Discussions about coup vs. revolution, democracy vs. military rule, and regime change vs. insurgency dominate the discourse about Egypt and Syria in the media, but the tendency to explain developments using easily understandable bumper sticker style labels that are derived from western political science models obscures the reality of what is taking place. Prior to the developments of the past few days, President Barack Obama, who was under intense pressure to "do something" by the usual suspects in congress and the media, had apparently finally figured out that there is nothing that he actually can do that would bring any positive result, quite the contrary. But then the warships started to move, suggesting that a Clintonesque moment was about to be reprised, with cruise missiles streaking into Syria to pulverize sand dunes and mud huts. Secretary of State John Kerry has described the allegedly "indisputable" use of chemical weapons by the Syrian government based on information that apparently was provided by Israel. He also described the incident as a "moral obscenity" and a “cowardly crime,” apparently a bit of poetic license on the part of the Secretary, who finds extralegal assassinations by drone to be both ethically praiseworthy and courageous. But his comments surely indicate that military action is about to be initiated.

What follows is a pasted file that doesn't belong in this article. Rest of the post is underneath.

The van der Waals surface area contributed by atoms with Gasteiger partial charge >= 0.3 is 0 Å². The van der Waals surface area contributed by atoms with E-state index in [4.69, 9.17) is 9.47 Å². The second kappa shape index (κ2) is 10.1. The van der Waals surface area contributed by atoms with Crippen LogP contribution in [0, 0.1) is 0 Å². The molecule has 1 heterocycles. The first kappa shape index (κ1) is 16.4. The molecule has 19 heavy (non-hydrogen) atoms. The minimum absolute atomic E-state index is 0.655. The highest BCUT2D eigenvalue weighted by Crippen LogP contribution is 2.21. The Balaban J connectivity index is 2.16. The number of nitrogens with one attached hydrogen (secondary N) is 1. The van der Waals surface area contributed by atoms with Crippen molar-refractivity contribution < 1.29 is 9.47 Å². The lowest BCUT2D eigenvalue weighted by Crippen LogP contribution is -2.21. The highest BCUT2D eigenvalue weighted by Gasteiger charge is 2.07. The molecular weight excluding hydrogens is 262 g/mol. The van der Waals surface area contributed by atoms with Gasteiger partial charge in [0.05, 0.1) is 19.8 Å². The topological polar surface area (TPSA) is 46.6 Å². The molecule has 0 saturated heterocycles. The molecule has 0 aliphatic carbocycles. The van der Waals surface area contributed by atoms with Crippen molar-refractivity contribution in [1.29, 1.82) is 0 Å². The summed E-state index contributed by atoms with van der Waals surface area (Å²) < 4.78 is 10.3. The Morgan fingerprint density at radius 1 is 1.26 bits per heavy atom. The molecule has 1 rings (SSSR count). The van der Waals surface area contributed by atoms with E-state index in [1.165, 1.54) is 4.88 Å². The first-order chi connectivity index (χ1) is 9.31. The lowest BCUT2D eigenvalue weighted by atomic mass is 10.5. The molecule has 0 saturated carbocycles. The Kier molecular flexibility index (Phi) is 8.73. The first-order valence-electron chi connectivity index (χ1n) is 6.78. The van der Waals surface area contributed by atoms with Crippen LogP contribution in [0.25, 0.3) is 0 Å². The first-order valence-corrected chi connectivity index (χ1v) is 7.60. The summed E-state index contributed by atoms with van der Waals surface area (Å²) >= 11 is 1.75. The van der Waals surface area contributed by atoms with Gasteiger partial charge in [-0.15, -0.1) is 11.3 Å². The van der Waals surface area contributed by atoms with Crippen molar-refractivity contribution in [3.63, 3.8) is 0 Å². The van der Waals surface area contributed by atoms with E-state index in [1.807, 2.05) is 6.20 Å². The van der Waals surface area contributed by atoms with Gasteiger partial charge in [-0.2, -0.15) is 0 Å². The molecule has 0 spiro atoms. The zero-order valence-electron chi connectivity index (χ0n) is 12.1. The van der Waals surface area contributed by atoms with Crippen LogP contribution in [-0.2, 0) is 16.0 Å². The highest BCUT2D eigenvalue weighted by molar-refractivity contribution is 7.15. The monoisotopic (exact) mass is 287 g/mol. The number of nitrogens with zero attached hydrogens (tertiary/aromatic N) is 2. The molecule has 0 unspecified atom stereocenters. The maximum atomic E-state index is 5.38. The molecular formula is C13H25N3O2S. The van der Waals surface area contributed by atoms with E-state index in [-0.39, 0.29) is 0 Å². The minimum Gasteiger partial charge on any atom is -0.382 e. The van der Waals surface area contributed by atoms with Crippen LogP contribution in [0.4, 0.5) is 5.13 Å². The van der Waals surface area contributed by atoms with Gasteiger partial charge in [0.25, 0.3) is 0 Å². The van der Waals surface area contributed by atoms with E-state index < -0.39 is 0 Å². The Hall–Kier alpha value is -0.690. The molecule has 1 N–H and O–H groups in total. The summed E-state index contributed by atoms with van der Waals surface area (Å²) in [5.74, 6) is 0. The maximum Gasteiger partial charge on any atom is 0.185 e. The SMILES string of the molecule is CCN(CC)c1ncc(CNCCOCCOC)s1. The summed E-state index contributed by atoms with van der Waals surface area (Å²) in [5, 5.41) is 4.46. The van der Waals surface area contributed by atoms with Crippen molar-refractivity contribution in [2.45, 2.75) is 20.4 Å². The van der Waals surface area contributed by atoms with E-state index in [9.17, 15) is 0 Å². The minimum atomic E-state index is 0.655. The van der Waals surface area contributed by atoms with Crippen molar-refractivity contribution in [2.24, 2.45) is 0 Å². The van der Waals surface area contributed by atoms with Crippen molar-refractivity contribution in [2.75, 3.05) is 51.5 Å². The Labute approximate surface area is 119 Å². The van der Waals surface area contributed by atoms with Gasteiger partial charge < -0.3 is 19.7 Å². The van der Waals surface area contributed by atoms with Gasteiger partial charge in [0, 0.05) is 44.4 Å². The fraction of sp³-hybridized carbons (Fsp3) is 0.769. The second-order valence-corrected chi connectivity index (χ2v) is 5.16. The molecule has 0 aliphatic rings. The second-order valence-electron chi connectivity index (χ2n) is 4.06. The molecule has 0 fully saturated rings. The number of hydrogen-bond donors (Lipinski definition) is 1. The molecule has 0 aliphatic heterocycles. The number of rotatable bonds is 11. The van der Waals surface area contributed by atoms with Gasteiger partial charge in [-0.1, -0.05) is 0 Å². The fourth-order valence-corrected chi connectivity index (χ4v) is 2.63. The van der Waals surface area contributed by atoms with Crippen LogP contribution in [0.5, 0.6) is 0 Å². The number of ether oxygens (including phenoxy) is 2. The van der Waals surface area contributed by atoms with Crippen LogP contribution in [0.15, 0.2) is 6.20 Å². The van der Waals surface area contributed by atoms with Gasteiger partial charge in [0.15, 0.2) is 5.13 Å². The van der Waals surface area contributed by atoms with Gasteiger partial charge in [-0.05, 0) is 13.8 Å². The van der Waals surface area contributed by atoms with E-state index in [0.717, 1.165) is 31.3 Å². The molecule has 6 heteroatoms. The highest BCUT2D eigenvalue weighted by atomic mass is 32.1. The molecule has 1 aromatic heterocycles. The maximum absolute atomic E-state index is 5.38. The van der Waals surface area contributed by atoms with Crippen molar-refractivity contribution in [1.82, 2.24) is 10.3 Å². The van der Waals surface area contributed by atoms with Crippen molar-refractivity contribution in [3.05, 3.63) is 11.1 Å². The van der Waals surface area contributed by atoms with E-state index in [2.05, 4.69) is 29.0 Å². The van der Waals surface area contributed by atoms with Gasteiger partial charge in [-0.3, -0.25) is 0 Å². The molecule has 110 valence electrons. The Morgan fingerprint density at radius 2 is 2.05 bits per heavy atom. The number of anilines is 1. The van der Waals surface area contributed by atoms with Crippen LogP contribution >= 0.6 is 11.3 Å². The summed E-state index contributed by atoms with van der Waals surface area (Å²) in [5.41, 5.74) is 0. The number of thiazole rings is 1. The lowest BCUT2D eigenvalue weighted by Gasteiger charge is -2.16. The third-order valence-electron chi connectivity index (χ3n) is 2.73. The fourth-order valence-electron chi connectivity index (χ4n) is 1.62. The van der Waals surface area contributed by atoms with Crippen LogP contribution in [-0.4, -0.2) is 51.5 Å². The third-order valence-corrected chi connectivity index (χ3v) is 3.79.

One might have thought that Obama, with his vast intelligence resources, could have learned that years of supporting a series of local autocrats as well as Israel’s occupation of Palestine combined with failed wars in Iraq and Afghanistan has meant that the United States has zero credibility anywhere in the Middle East and virtually no leverage over developments, a reality that will not be changed by launching cruise missiles or bombing airfields. The real tragedy is that there is a more cautious side of Obama that seemingly always gets derailed when the opportunity to use all that shiny military hardware presents itself. Obama, to his credit, had recently allowed General Martin Dempsey, chairman of the Joint Chiefs of Staff, to speak out clearly and emphatically about Syria, observing that there are no good options.